• Have a plan, but be prepared to go with the flow. Babies often run on their own schedule (and sometimes that lines up with ours). It’s okay for them to miss the odd nap (provided they don’t just scream until the next nap). It’s okay for them to have a shorter nap than usual on one day of the week so that you can make it to church. Our kids never napped for longer than about 30 minutes in the pram or carrier, so we just accepted that they would need the next nap to be a bit sooner.
  • Don’t feel like you need to rush out of the church hall every time your baby makes a noise. There are happy noises and there are not so happy noises, and both of these can be equally disruptive to the church service. We tend to wait a minute or two to see if the baby settles down, and if they keep being loud, one of us will take the baby into the back room (where Kids Church meets) or into the hallway to the side of the church. We have just accepted that we will miss parts of the church service for the time being. It’s just a season – not forever.

 

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What screaming baby? I can’t hear any screaming baby…

Toddlers and Preschoolers

I’m lumping these two together because there is a fair bit of over lap.

  • Scout out the location of the toilets and somewhere you can take the child for “time out” if they need it. Like I mentioned with babies, it’s best to find these locations before you sit down so you know exactly where to go, should the need arise.
  • Bring snacks. We still bring snacks for our 5 year old, but I’m sure that will stop some time over the next year. I pack a little bag of things like crackers, raisins and nuts and give them to the kids right at the start of church. Morning tea is provided at the end of the service, but that’s too long for them to wait when they have eaten breakfast at 7-7.30, and church starts at 10. (Actually, bringing snacks applies for older babies too!)
  • Explain to them what is happening and your expectations. It might seem like they don’t understand, but they will eventually. Use simple phrases like, “Now we are talking to God. We close our eyes to help us concentrate”, “Now we’re singing a song about God – we read the words from the screen” and “Now it’s time to be quiet and listen to the person speaking at the front”. Over time and with consistency, they will learn what happens in church and how they should behave. (But it won’t be instant!)
  • In the school holidays, when the Kids Church program takes a break, our church hands out colouring sheets and pencils for all the kids to do during the sermon. We also bring along a sticker book each for the older kids, as we find this helps them to stay quieter during the sermon. It might mean we don’t actually hear much – we are busy holding the book steady and peeling off stickers and finding the right page for them to go on, but this is more for the benefit of others around us – so they can hear the sermon.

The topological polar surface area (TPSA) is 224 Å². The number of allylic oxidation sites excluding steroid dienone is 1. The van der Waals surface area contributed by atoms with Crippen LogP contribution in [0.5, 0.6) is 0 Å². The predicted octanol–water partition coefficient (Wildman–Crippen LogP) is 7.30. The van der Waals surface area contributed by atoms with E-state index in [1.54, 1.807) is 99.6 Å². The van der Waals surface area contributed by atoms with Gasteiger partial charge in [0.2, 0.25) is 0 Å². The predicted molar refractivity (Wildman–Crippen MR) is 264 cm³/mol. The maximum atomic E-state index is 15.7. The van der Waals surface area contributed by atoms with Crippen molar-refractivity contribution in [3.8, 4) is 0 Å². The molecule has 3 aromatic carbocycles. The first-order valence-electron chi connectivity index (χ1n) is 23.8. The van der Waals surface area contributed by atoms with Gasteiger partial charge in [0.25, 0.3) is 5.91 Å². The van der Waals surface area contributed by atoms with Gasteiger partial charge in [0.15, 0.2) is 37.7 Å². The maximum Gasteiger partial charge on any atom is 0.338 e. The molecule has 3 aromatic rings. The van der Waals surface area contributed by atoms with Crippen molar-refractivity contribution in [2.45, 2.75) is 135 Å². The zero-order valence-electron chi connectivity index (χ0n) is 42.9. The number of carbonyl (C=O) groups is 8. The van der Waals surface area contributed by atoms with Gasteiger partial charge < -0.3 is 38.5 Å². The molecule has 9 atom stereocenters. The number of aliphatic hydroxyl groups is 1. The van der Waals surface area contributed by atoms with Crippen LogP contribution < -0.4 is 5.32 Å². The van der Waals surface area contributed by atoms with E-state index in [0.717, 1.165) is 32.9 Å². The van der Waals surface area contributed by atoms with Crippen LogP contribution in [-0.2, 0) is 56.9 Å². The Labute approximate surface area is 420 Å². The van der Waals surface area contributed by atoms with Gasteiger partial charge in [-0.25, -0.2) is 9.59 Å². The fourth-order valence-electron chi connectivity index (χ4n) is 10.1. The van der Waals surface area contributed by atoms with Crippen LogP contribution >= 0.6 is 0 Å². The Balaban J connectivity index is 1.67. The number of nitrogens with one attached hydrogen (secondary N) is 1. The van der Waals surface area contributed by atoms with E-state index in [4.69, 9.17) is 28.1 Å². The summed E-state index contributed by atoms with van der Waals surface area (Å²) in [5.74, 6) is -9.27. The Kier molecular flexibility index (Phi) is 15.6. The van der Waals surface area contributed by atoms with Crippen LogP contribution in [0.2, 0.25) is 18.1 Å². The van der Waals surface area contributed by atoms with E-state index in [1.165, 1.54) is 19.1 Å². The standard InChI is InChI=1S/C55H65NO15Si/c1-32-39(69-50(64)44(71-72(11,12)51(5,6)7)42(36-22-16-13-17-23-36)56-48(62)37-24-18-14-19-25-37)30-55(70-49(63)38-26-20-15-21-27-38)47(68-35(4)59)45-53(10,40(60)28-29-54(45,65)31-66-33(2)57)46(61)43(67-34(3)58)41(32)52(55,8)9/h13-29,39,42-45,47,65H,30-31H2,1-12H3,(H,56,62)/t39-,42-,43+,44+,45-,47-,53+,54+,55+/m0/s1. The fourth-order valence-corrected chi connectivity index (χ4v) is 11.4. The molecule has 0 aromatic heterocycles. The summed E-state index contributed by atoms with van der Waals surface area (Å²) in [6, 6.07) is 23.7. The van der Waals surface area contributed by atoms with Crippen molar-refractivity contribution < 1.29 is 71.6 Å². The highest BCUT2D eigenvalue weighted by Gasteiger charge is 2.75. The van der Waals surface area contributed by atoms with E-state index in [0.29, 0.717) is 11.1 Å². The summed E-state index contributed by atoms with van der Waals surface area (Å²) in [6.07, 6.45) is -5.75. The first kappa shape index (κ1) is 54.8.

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Some Bible verses for reflection

“Jesus said, “Let the little children come to me, and do not hinder them, for the kingdom of heaven belongs to such as these.”” Matthew 19:14

And let us consider how we may spur one another on toward love and good deeds, not giving up meeting together, as some are in the habit of doing, but encouraging one another—and all the more as you see the Day approaching.Hebrews 10:24-25

The eye cannot say to the hand, “I don’t need you!” And the head cannot say to the feet, “I don’t need you!” On the contrary, those parts of the body that seem to be weaker are indispensable, and the parts that we think are less honorable we treat with special honor. And the parts that are unpresentable are treated with special modesty, while our presentable parts need no special treatment. But God has put the body together, giving greater honor to the parts that lacked it, so that there should be no division in the body, but that its parts should have equal concern for each other. If one part suffers, every part suffers with it; if one part is honored, every part rejoices with it. Now you are the body of Christ, and each one of you is a part of it.” 1 Corinthians 12:21-27


 

What strategies have worked for you? What hasn’t worked? I’d love to hear from you!

I Am Thankful…

I am thankful for…

  • The crystal coat of frost on the grass in the mornings.
  • Cold air and warm coats.
  • Three tiny tickly bodies.
  • A new friend, baking up a storm and laughing in the kitchen.
  • The peacefulness of the house at nap time.
  • Little arms reaching up.
  • The warm arms of my husband around me in the night.
  • The subtle citrus candle that makes my house smell clean.
  • Thoughtful conversations with a five-year-old.
  • The tree with red leaves that haven’t yet fallen.
  • The anticipation of exciting things to come (a catch up with a good friend, a date with my husband and a weekend getaway with my family).
  • The pink glow of the sunset across the sky.
  • The feeling of a full tummy.

 

The Lord gives and the Lord takes away. In this season, I am thankful for all He has given.